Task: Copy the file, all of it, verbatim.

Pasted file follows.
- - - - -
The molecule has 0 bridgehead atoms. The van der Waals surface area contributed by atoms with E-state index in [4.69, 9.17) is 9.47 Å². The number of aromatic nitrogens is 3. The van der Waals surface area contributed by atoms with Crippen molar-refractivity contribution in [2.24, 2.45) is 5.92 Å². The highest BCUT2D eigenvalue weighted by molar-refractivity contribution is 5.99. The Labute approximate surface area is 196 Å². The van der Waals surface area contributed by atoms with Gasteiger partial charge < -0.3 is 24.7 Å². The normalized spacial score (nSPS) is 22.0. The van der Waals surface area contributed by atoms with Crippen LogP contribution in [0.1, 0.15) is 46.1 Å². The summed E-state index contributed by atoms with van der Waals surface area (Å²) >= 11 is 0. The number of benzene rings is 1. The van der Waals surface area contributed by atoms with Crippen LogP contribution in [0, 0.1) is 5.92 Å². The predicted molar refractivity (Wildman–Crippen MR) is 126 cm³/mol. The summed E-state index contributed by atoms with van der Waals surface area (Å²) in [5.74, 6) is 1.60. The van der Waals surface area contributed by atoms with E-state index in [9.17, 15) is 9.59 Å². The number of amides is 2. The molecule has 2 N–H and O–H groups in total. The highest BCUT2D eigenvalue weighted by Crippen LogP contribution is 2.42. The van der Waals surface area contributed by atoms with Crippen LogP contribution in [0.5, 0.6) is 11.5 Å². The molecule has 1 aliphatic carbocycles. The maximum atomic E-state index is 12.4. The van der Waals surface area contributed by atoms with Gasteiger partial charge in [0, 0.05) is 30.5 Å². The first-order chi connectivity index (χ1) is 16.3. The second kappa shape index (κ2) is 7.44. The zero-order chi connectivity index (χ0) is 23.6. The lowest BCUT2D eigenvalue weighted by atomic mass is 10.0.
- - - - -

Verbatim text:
The molecule has 0 bridgehead atoms. The van der Waals surface area contributed by atoms with E-state index in [4.69, 9.17) is 9.47 Å². The number of aromatic nitrogens is 3. The van der Waals surface area contributed by atoms with Crippen molar-refractivity contribution in [2.24, 2.45) is 5.92 Å². The highest BCUT2D eigenvalue weighted by molar-refractivity contribution is 5.99. The Labute approximate surface area is 196 Å². The van der Waals surface area contributed by atoms with Gasteiger partial charge < -0.3 is 24.7 Å². The normalized spacial score (nSPS) is 22.0. The van der Waals surface area contributed by atoms with Crippen LogP contribution in [0.1, 0.15) is 46.1 Å². The summed E-state index contributed by atoms with van der Waals surface area (Å²) >= 11 is 0. The number of benzene rings is 1. The van der Waals surface area contributed by atoms with Crippen LogP contribution in [0, 0.1) is 5.92 Å². The predicted molar refractivity (Wildman–Crippen MR) is 126 cm³/mol. The summed E-state index contributed by atoms with van der Waals surface area (Å²) in [5.74, 6) is 1.60. The van der Waals surface area contributed by atoms with E-state index in [9.17, 15) is 9.59 Å². The number of amides is 2. The molecule has 2 N–H and O–H groups in total. The highest BCUT2D eigenvalue weighted by Crippen LogP contribution is 2.42. The van der Waals surface area contributed by atoms with Crippen LogP contribution in [0.5, 0.6) is 11.5 Å². The molecule has 1 aliphatic carbocycles. The maximum atomic E-state index is 12.4. The van der Waals surface area contributed by atoms with Gasteiger partial charge in [0, 0.05) is 30.5 Å². The first-order chi connectivity index (χ1) is 16.3. The second kappa shape index (κ2) is 7.44. The zero-order chi connectivity index (χ0) is 23.6. The lowest BCUT2D eigenvalue weighted by atomic mass is 10.0.